- Should trusted users be allowed to close questions? Or should the community simply vote them down? I argue we need both of these methods; Joel feels we ony need voting.
- It’s ok to have some “fun” programming questions every now and then. It can’t be a community if you don’t stop every so often to have some (at least partially on topic) fun.
We also answered the following listener questions:
- “How do you handle newbie questions?”
- Richard: “How do you cultivate programmer mentoring at a small company?”
If you’d like to submit a question to be answered in our next episode, record an audio file (90 seconds or less) and mail it to firstname.lastname@example.org. You can record a question using nothing but a telephone and a web browser. We also have a dedicated phone number you can call to leave audio questions at 646-826-3879.
The transcript wiki for this episode is available for public editing.
This question keeps coming up a lot on Stack Overflow for some reason:
What was Stack Overflow built with?
Some even wondered if Stack Overflow was built in Ruby on Rails. I consider that a compliment!
This question has been covered in some detail in our podcasts, of course, but I know not everyone has time to listen to a bunch of audio footage to find the answer to their question. So, in that spirit, here’s the technology “stack” of Stack Overflow, the stuff Jarrod, Geoff, and I used to build it:
|development environment||Visual Studio|
|web framework||ASP.NET MVC|
|database||SQL Server 2008|
|data access layer||LINQ to SQL|
|source control||Subversion (now Mercurial through Kiln)|
|compare tool||Beyond Compare|
|source control integration||VisualSVN (now, VisualHg)|
This is the twenty-second episode of the StackOverflow podcast, wherein Joel and I discuss the following:
- Stack Overflow is now a public beta. We went from about 2-5% CPU usage during the private beta to over 50% CPU usage, on an 8-CPU server! Some day one stats: 1,500 questions were asked, 6,000 answers provided, 1,700 comments added, there were 62,000 unique visitors and almost 700,000 page views. Miraculously, the server is still running and performance is still snappy.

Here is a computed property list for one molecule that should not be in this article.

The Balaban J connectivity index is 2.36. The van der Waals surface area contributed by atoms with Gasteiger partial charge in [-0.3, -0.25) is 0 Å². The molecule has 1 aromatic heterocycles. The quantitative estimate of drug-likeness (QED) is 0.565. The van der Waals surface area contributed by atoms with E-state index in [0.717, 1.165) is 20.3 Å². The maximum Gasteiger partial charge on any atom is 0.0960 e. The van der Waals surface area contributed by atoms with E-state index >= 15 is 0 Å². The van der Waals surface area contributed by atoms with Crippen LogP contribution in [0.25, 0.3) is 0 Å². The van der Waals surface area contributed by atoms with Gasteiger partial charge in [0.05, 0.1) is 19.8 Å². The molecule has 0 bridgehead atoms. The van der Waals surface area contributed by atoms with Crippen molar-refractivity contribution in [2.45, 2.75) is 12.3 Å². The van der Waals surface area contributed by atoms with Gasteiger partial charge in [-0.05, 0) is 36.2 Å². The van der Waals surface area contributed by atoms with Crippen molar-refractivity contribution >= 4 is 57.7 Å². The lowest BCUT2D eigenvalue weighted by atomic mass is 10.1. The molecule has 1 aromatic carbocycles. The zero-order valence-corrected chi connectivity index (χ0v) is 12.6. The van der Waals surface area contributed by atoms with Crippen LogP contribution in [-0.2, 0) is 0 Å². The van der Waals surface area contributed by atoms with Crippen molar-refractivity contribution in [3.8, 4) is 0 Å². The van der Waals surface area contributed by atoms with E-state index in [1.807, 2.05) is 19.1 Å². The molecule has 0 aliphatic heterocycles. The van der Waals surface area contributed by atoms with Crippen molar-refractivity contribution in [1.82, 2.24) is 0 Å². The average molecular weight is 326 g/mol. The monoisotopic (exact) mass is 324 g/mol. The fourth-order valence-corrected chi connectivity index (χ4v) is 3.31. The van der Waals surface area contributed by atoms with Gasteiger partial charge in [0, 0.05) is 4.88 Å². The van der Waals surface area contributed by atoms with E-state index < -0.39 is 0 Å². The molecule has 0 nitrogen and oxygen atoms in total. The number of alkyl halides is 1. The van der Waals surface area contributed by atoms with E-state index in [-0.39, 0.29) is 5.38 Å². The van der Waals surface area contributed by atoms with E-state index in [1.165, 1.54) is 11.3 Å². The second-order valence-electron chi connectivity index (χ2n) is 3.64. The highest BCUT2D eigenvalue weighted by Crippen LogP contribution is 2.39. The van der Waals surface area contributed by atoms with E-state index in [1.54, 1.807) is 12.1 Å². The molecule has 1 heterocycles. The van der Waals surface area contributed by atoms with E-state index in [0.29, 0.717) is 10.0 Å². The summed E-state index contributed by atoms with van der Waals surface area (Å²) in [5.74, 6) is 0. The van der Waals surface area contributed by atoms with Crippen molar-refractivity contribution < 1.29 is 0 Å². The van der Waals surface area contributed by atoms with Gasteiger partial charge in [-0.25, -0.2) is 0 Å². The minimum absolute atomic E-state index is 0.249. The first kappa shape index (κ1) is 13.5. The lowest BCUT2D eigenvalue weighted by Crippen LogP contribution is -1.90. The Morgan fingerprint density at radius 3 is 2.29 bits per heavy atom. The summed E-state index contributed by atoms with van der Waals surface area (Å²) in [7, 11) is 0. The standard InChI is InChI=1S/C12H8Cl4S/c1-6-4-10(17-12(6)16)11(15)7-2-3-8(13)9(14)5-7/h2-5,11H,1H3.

- It was tempting to keep a closed community, but Joel and I believe the real value here is in letting Google and other web search engines in, along with the hordes of everyday average programmers. We believe programmers are a smarter breed of user, and the low-friction question and answer format will be sustainible for the greater public community if is designed properly. Hopefully.
- We sit down with Josh Millard of MetaFilter, who graciously agreed at very short notice to come on and talk about his role as one of the 5 member core team that helps run and maintain MetaFilter.
- Josh is a programmer, too: you may remember him as the creator of the weird and wonderful Garkov!
- It was a great honor for Stack Overflow to make MetaFilter. I remain a longtime fan of MetaFilter and it definitely influenced the building of Stack Overflow. MetaFilter is a sort of collaborative blog with an amazing and incredibly effective (and eclectic) Q&A community.
- MetaFilter has grown to five moderators over time. How do you decide who becomes a moderator? Does moderation scale? How much can/should the community police itself?
- MetaTalk is the “backchannel” of MetaFilter, analogous to the “discussion” page on Wikipedia. It turns out there are two channels of communication in any social website. The topic, and then the topic about the topic. These are two very different audiences with very different needs.
- “technologically assisted profiling” is how MetaFilter works; the community flags questionable things (in addition to discussion on MetaTalk) and then the moderators act on those flags. MetaFilter is extremely strict — they consider PR and blatantly promotional material spam, which rules out a huge section of what normally appears on Digg or Reddit.
- MetaFilter has not voting, but it does have a favorites system, which is something we have planned for Stack Overflow. I follow the Best of MetaFilter feed which I believe is determined by how many people have favorited a given MetaFilter post.
- In the rare event where a user goes haywire — remember that it costs $5 to even join MetaFilter — these users will be given “timeouts” of a day or two until they cool down. There are no scarlet letters or black marks that can be placed on users. The history of the user’s actions, particularly if that history is public, is usually enough to handle the problem. We definitely agree with this philosophy.
We did not have time to answer any listener questions today, but please send them in and we’ll get to them on the next episode!
If you’d like to submit a question to be answered in our next episode,
record an audio file (90 seconds or less) and mail it to email@example.com. You can record a question using nothing but a telephone and a web browser. We also have a dedicated phone number you can call to leave audio questions at 646-826-3879.
The transcript wiki for this episode is available for public editing.